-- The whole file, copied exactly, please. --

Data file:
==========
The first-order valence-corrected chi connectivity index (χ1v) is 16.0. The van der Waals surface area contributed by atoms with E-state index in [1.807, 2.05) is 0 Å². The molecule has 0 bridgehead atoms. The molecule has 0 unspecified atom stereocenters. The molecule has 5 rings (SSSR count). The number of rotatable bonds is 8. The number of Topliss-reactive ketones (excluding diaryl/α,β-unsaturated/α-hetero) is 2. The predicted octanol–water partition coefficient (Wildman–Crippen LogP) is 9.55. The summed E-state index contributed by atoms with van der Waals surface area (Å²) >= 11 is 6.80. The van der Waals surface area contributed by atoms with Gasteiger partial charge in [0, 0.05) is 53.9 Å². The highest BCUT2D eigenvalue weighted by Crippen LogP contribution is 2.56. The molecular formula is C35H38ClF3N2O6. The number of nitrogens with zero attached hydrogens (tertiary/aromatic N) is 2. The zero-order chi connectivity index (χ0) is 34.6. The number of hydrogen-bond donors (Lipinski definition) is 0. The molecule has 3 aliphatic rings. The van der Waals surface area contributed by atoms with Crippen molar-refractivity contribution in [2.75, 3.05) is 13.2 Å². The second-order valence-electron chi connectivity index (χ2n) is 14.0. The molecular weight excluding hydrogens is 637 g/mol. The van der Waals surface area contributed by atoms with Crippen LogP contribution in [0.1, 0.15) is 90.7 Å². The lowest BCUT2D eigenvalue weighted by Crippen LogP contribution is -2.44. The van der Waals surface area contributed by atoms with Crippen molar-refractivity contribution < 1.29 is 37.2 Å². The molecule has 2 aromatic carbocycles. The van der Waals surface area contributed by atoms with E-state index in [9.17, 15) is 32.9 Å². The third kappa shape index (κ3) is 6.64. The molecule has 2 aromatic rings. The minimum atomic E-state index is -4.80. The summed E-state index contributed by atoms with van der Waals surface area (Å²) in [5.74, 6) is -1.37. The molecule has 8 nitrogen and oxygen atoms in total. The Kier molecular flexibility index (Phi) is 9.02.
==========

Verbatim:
The first-order valence-corrected chi connectivity index (χ1v) is 16.0. The van der Waals surface area contributed by atoms with E-state index in [1.807, 2.05) is 0 Å². The molecule has 0 bridgehead atoms. The molecule has 0 unspecified atom stereocenters. The molecule has 5 rings (SSSR count). The number of rotatable bonds is 8. The number of Topliss-reactive ketones (excluding diaryl/α,β-unsaturated/α-hetero) is 2. The predicted octanol–water partition coefficient (Wildman–Crippen LogP) is 9.55. The summed E-state index contributed by atoms with van der Waals surface area (Å²) >= 11 is 6.80. The van der Waals surface area contributed by atoms with Gasteiger partial charge in [0, 0.05) is 53.9 Å². The highest BCUT2D eigenvalue weighted by Crippen LogP contribution is 2.56. The molecular formula is C35H38ClF3N2O6. The number of nitrogens with zero attached hydrogens (tertiary/aromatic N) is 2. The zero-order chi connectivity index (χ0) is 34.6. The number of hydrogen-bond donors (Lipinski definition) is 0. The molecule has 3 aliphatic rings. The van der Waals surface area contributed by atoms with Crippen molar-refractivity contribution in [2.75, 3.05) is 13.2 Å². The second-order valence-electron chi connectivity index (χ2n) is 14.0. The molecular weight excluding hydrogens is 637 g/mol. The van der Waals surface area contributed by atoms with Crippen LogP contribution in [0.1, 0.15) is 90.7 Å². The lowest BCUT2D eigenvalue weighted by Crippen LogP contribution is -2.44. The van der Waals surface area contributed by atoms with Crippen molar-refractivity contribution < 1.29 is 37.2 Å². The molecule has 2 aromatic carbocycles. The van der Waals surface area contributed by atoms with E-state index in [9.17, 15) is 32.9 Å². The third kappa shape index (κ3) is 6.64. The molecule has 2 aromatic rings. The minimum atomic E-state index is -4.80. The summed E-state index contributed by atoms with van der Waals surface area (Å²) in [5.74, 6) is -1.37. The molecule has 8 nitrogen and oxygen atoms in total. The Kier molecular flexibility index (Phi) is 9.02.